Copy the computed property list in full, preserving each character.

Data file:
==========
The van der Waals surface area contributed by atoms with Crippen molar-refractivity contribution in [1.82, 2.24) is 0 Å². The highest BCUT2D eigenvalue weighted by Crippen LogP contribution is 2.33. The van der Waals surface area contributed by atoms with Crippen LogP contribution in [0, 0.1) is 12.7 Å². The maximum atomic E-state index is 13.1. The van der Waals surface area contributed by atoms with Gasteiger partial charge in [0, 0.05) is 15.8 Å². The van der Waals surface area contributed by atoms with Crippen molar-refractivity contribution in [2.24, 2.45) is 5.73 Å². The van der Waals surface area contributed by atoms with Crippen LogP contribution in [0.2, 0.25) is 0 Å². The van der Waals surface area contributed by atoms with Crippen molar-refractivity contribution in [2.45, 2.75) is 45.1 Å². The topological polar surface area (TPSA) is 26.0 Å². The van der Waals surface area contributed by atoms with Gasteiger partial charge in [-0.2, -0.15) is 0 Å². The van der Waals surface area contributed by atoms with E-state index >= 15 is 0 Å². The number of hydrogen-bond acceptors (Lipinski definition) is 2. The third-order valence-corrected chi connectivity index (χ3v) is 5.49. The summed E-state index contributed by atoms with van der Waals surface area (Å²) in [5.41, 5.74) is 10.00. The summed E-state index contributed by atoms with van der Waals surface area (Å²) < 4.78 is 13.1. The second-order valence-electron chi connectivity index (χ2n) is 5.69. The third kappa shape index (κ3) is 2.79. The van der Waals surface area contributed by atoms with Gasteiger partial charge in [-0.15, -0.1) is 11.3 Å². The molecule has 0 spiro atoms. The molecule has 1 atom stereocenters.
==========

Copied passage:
The van der Waals surface area contributed by atoms with Crippen molar-refractivity contribution in [1.82, 2.24) is 0 Å². The highest BCUT2D eigenvalue weighted by Crippen LogP contribution is 2.33. The van der Waals surface area contributed by atoms with Crippen LogP contribution in [0, 0.1) is 12.7 Å². The maximum atomic E-state index is 13.1. The van der Waals surface area contributed by atoms with Gasteiger partial charge in [0, 0.05) is 15.8 Å². The van der Waals surface area contributed by atoms with Crippen molar-refractivity contribution in [2.24, 2.45) is 5.73 Å². The van der Waals surface area contributed by atoms with Crippen LogP contribution in [0.2, 0.25) is 0 Å². The van der Waals surface area contributed by atoms with Crippen molar-refractivity contribution in [2.45, 2.75) is 45.1 Å². The topological polar surface area (TPSA) is 26.0 Å². The van der Waals surface area contributed by atoms with Gasteiger partial charge in [-0.2, -0.15) is 0 Å². The van der Waals surface area contributed by atoms with E-state index >= 15 is 0 Å². The number of hydrogen-bond acceptors (Lipinski definition) is 2. The third-order valence-corrected chi connectivity index (χ3v) is 5.49. The summed E-state index contributed by atoms with van der Waals surface area (Å²) in [5.41, 5.74) is 10.00. The summed E-state index contributed by atoms with van der Waals surface area (Å²) < 4.78 is 13.1. The second-order valence-electron chi connectivity index (χ2n) is 5.69. The third kappa shape index (κ3) is 2.79. The van der Waals surface area contributed by atoms with Gasteiger partial charge in [-0.15, -0.1) is 11.3 Å². The molecule has 0 spiro atoms. The molecule has 1 atom stereocenters.